In the 1940s the Harlem YMCA on 135th Street was eager to produce a film that highlighted how the ‘Y’ offered job training, healthy recreation, and cultural development. With a tight budget, producing a sound film would have been costly, so the clever use of handwritten intertitles suggested a letter written home about the YMCA and the wealth of activities available.
The resulting film is very much a product of its time and can be readily categorized as an example of ‘uplift’ non-fiction. In the film, job training, for example, focuses on a narrow set of racially restricted professional roles.
For the longer outtakes version from the Harmon Foundation, see:
Harlem Renaissance Memorabilia
Bookplates for sale on Ebay from a major (white) figure in the Harlem Renaissance and the force behind the James Weldon Johnson Collection and preservation of Harlem Renaissance material at Yale Library.
The JWJ Collection, founded in 1941, is a key archive of African American history and culture. With more than 13,000 volumes and hundreds of linear feet of manuscript material, it is one of the most consulted collections in the Yale Library. Representative manuscripts suggest the richness of the collection: Richard Wright’s Native Son; Zora Neale Hurston’s Their Eyes Were Watching God; W.E.B. Du Bois’s Harvard thesis, “The Renaissance of Ethics” (which contains annotations by William James); James Weldon Johnson’s Autobiography of an Ex-colored Man and God’s Trombones; and Langston Hughes’s The Weary Blues. Examples of the abundant correspondence include letters between Owen Dodson and Adam Clayton Powell; Joel Spingarn and W.E.B. Du Bois; and Georgia Douglas Johnson and William Stanley Braithewaite. The correspondence of James Weldon Johnson and Walter White documents the early history of the N.A.A.C.P. Also present are music manuscripts by W.C. Handy and Thomas “Fats” Waller, among others.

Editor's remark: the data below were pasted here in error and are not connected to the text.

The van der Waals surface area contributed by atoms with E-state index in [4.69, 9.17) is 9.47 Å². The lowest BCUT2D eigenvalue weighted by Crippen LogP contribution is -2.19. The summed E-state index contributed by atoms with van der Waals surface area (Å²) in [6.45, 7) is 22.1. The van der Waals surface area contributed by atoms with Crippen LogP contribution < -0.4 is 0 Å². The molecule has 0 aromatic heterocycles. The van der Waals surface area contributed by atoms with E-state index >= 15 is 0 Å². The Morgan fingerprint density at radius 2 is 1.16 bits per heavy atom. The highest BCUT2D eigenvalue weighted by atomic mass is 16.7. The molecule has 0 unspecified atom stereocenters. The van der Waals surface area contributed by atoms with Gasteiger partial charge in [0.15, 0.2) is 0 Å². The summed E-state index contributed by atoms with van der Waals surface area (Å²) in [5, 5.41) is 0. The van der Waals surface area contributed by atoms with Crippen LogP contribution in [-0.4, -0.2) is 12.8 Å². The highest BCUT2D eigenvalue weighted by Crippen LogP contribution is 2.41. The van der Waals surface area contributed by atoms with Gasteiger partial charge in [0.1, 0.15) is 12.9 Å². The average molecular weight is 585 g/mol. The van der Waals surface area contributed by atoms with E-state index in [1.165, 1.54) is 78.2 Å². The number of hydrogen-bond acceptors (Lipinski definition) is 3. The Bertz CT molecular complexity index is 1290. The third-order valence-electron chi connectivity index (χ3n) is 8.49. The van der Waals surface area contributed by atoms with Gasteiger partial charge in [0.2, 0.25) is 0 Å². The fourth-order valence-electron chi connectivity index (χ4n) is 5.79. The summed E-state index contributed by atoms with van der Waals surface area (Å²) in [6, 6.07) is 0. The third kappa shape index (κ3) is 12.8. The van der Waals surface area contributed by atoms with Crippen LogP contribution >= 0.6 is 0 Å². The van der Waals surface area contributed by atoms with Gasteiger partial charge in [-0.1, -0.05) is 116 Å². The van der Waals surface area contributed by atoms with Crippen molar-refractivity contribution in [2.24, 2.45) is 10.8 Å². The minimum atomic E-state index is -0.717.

The collection was established by Carl Van Vechten to honor the remarkable life of his good friend, the author, professor, lawyer, diplomat, poet, songwriter, and civil rights activist James Weldon Johnson. Van Vechten was approached by Bernhard Knollenberg, Yale’s head librarian, who told him, “We haven’t any Negro books at all.” These were, Van Vechten recalled, “precisely the right words to convince me that Yale was the place” to gift his personal archive and library, a relatively small but significant collection that reflected his abiding interest in and commitment to black people and black culture. Following Van Vechten’s gift, Johnson’s widow, Grace Nail Johnson, contributed her late husband’s papers, leading the way for gifts of papers from Langston Hughes, W.E.B. DuBois, Walter White and Poppy Cannon White, Dorothy Peterson, Harold Jackman, and Chester Himes. The collection also contains the papers of Richard Wright and Jean Toomer, as well as groups of manuscripts or correspondence of such writers as Arna Bontemps, Countee Cullen, Zora Neale Hurston, Claude McKay, and Wallace Thurman.
Harlem Women Strong
Tomorrow on Tuesday, February 15th at 7 pm, bring your concerns, and questions to Harlem Women Strong’s OFFICE HOURS.
Join Harlem Women Strong and friends from the Literacy Academy Collective, Dyslexia Alliance for Black Children, Decoding Dyslexia NYC, and a VNSNY Mobile Crisis Team Social Worker for an opportunity to get 1-on-1 referrals.